Sunday, June 28, 2020

My little corner

My corner of the world. Just a little corner. It has trees and flowers and mountains and an ocean and lots of people....and me. I share this little corner with my children and grandchildren and friends and pets. And, I seem to have a lot of 'ands' in this first sentence, but sometimes you just feel like a little kid in a great big world. Today I am in my corner of it.

Having lived in a few states, I probably have a little better view of what other little corners are like. They all have their pros and cons. Some more than others. Yet I adjusted and learned. Yes, I learned. I learned first of all how to be a daughter, then a wife, then a mother, then a working woman, then a grandmother, then a retired woman. Whew! That was a whole bunch of learning. As it was happening, I did not realize what I was learning. I was learning what it meant to grow.

It isn't easy, this growing up thing. The pitfalls are many and the joys only grow in intensity as we age. When my mother passed, one of her last comments was that it all went so fast. Those words stick with me. Why it didn't really resonate with me when I was younger, I can only mark up as immaturity. So maybe what I gained through those years was maturity. So where am I going with this? Sometimes I wonder as well when I write. I just put the words down. You can decipher them.

Why do we realize so late that time, each minute of it, is to be treasured? It will be the first question I ask my maker when I get there. Why don't we realize that each minute is a gift? Why are we so self-centered that we do not realize that we are, each one of us, important to this map of life? Why don't we realize that our little corner is necessary to the whole? 

It is similar to the masks we are wearing during Covid 19. Our very breath can be life or death to those around us. My little mask potentially saves lives. My isolating, along with that of others, will save lives. My little corner makes a difference. 

My mother said that time passed so quickly. So if it is passing so quickly, shouldn't we all make our little corners worthy of living not just for ourselves but for others as well. I will protect you and you can protect me. 

Yes, I lived in a few states. I learned about people. Those who are stuck in the past and a way of life refusing to changes generation after generation. Those who believe that family only includes those born to it. Those who kept their little corner to themselves.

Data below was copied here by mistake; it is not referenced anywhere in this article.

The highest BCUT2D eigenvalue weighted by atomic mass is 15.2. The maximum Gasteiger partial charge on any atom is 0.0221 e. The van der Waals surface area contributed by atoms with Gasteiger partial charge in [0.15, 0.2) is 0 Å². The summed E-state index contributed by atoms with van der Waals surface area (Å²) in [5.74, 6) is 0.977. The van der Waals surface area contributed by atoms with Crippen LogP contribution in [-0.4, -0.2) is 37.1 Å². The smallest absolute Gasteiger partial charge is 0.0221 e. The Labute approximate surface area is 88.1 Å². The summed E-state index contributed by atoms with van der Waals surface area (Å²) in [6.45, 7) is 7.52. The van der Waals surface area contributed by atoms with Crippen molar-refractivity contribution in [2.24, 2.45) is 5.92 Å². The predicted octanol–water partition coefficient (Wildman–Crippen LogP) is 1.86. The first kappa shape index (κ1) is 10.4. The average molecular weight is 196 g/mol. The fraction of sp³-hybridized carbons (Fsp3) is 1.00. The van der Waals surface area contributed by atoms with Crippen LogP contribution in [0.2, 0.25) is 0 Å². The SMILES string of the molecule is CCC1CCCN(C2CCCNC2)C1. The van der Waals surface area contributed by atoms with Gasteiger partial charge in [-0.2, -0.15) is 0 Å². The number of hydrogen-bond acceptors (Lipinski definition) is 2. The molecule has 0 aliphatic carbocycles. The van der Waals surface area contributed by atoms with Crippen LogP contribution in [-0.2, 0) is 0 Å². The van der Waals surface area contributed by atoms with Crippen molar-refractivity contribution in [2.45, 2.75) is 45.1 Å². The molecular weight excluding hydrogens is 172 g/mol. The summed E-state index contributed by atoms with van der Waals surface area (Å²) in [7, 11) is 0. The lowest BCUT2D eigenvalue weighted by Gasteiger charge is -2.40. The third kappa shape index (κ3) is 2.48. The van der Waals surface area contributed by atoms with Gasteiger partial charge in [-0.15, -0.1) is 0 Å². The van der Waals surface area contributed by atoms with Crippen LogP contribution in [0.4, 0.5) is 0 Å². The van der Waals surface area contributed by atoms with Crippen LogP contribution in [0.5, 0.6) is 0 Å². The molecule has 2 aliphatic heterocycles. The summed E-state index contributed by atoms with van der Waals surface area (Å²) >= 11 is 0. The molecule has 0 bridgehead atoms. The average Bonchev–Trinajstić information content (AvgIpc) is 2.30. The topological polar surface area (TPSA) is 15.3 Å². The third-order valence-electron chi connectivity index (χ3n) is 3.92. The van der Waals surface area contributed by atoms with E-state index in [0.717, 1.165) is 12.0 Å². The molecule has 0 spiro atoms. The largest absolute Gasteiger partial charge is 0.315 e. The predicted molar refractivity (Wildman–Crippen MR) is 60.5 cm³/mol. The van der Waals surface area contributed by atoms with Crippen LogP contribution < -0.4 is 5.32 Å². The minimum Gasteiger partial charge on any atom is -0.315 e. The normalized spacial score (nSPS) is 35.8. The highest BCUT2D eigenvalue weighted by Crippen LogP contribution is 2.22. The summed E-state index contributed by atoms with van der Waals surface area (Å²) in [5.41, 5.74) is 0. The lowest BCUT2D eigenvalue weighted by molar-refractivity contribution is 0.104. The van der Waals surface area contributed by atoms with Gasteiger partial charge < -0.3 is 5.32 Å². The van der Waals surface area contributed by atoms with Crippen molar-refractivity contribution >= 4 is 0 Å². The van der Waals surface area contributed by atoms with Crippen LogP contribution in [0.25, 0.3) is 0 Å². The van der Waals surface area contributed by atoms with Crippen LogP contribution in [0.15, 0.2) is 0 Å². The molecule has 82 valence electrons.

My mother reached out to everyone she ever met. She embraced the world without judgment. She ran towards need and not away from it. Would she wear a mask? I can't answer for her. I think she would believe that since she lived on a farm, she didn't need to. That sort of thinking doesn't work when corners meet. Indeed enough corners make boxes. Boxes to keep others safe.

Friday, June 26, 2020


With the advent of this virus, we began ordering our groceries to be delivered. The fee is nominal compared to the risk of shopping. In fact, we might just continue this from now on. Current events are changing the way we do things.

My friend lives in a condo. Her daughters all live out of state. Yet they pay for many of her bills and try to help out financially. This friend has a 401k as well as owns her condo. She was talking about the things she would like to buy but is worried about the money. She is worried about the possibility of living in a senior home someday.

Me: You have a 401k and own your condo. Spend your money! You are 80. It's your money to enjoy. You have coverage if you go to a home someday.
Her: Well, when my parents passed they had nothing. There was nothing for their kids.
Me:  You don't need to save for your kids. They are all financially stable, and they are adults able to accept responsibility for their own lives and futures.
Her:  Oh, I guess so.

It is archaic to think that you have to provide for your children. Hopefully, we raise kids who can handle or not handle their finances and work their ways through the challenge called life! Parents are not the bank or savings and loan. No. We save to send them and their children through college and settle into their new adulthood, but once they are on their own, they are indeed on their own. We had to learn. So do they.

We know a couple who are seniors, well-to-do seniors. They have money in trusts for their kids and grandkids that will keep them afloat in the future. Yet, two of their children who are raising children can use the help now. What a great way to give to them now. Why save it for later? Why not enjoy the money with the children and grandchildren who share life with them now? 

I know I sound like a hardass woman, but I am not. After both of my parents were gone, we discovered that they had a great deal of money. All of our lives we saw them suffer through loss, mortgage the farm, struggle to make it through each year financially. They did not get the money until much later in life, but to know that the money was there and they did without was heartbreaking. Not to say that the money wasn't nice for the daughters, but knowing that my mom would have had an easier life, maybe gone to see her daughter more or done more things in her life which she never even thought to do when poor, broke my heart when she passed. 

Our parents work hard for their money. It is theirs to spend. The day of saving for inheritance is passed. I am blessed with memories to embrace from the years with my parents. I have a history that I love given to me by the parents who bore me. I need nothing more from them. They gave their all. They gave their lives for us.